In 2008 Americans spent about 40 billion dollars on the diet industry. This includes things like diet pills, programs, books, meal replacements... Pretty much anything to help you lose weight. I couldn't find an updated statistic, but read in another place that it's 40-50 billion dollars a year. If this was in 2008, my guess is that it has grown and was even more in 2011.
I find it fascinating that we're so quick to spend money on things that in many ways do us more harm than good. There are some programs, such as WW, that I feel are pretty good. They promote healthy habits, and provide educational tools. However, I do not like that they basically (this is last time I did WW, a few years ago) said "eat whatever you want, just stay in your points." To me that's not a healthy way of thinking. Being healthy isn't just about losing weight and staying within your ranges, despite what you eat. Healthy eating is eating healthy foods... It's not conserving your flex points (if they still have those) for one big splurge. Sure, for weight loss this might be effective. However, I hold the opinion that health is important. If you're eating healthy and exercising, you're doing good for your body. If you change your eating habits and start eating healthy, you'll more than likely see weight loss.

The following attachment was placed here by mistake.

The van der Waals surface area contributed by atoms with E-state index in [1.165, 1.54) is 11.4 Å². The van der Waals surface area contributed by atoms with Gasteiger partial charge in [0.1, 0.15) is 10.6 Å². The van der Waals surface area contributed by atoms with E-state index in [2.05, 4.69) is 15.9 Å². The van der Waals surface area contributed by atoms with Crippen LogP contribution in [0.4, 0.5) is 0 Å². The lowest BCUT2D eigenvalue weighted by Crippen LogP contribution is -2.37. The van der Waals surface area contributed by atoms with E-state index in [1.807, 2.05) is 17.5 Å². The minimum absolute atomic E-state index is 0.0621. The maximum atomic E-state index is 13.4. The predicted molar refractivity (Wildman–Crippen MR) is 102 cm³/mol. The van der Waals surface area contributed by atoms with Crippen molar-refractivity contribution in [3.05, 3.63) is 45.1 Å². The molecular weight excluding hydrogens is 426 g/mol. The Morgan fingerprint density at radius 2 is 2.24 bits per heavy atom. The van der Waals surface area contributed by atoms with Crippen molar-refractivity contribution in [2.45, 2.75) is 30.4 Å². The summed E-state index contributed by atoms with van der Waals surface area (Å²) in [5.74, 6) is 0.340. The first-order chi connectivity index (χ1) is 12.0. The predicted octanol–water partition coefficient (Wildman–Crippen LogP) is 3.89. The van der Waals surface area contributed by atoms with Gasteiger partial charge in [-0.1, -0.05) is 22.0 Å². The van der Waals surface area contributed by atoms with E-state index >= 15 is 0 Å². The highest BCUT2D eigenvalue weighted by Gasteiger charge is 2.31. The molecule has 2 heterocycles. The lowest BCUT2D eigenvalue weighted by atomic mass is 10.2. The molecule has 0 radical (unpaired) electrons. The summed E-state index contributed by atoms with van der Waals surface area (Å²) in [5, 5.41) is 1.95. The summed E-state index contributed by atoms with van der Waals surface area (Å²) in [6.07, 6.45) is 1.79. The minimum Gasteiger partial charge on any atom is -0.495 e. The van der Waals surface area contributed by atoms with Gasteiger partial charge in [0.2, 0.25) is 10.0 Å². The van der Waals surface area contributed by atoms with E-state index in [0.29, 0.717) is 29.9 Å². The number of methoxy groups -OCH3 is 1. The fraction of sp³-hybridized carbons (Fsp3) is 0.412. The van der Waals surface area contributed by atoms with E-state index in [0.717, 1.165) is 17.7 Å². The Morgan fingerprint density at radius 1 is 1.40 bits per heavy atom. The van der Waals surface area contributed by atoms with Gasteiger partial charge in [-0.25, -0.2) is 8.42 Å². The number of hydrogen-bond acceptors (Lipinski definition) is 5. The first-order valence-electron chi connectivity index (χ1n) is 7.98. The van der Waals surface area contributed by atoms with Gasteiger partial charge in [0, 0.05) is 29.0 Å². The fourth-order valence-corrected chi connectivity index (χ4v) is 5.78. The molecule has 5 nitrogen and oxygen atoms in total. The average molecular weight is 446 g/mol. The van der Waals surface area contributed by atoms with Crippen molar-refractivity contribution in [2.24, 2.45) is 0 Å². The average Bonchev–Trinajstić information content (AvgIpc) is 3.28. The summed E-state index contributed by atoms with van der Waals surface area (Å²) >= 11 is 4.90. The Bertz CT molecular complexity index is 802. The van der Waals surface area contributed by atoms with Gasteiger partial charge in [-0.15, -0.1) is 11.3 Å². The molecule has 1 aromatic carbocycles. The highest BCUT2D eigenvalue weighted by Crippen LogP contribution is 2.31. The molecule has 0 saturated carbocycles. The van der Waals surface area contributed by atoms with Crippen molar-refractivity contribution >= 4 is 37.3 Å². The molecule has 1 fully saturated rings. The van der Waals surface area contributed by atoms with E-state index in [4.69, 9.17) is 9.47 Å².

By the way, you don't need to do a paid weight loss program to track what you eat and what you burn. There are FREE options available on-line (like SP, which I use).
I've spent money on WW...Twice. I don't recall the price but I believe there was a sign-up fee and I got the "discounted" monthly plan because of my health insurance. I think that was 135-150 a month. The meetings I went to weren't good. I hated them, actually. Because it was monthly I probably only wasted part of a month each time. I also did WW online for a while, a couple different times. I think there was a sign-up fee of about 30 dollars plus a monthly fee of maybe 20. I know that once I paid for three months at a time, got a savings, and used it for only part of the time.
The idea of replacing a meal with a shake is unappealing to me. I think this sets a lot of people up for failure. After a while people are going to get bored with eating a bar or drinking a shake as a meal. Also, many of these do not contain enough calories to help sustain your body over the course of the day. When I used a meal replacement shake, there were 220 calories per can. For two meals that's 440.... Add in a couple 100 calorie snacks and you're at 640. Using this idea, someone would have to eat a dinner of 460 calories (to eat a minimum of 1200 calories for the day). That may not sound like much to some, but to me, that's a big dinner.
I used shakes and bars. I spent some money on them...I didn't use them for long though (probably because I missed food!). I'd say in total I spent under 100 dollars on that stuff.
Here's an example of all of the foods that I can eat (before dinner, which will be less than 460 calories) to equal about 100 calories less than the above mentioned shakes and snacks.
Kashi Go Lean Crunch; .75 cup
Silk Unsweetened Almond Milk, .5 cup
Regular coffee 1.5 cups
Apple slices, with some caramel dip (pre-packaged, but I'd guess a tablespoon)
Strawberries; 1 cup whole
Pineapple rings; canned; 2 rings
Blueberries, .75 cup
Baby carrots; 3 oz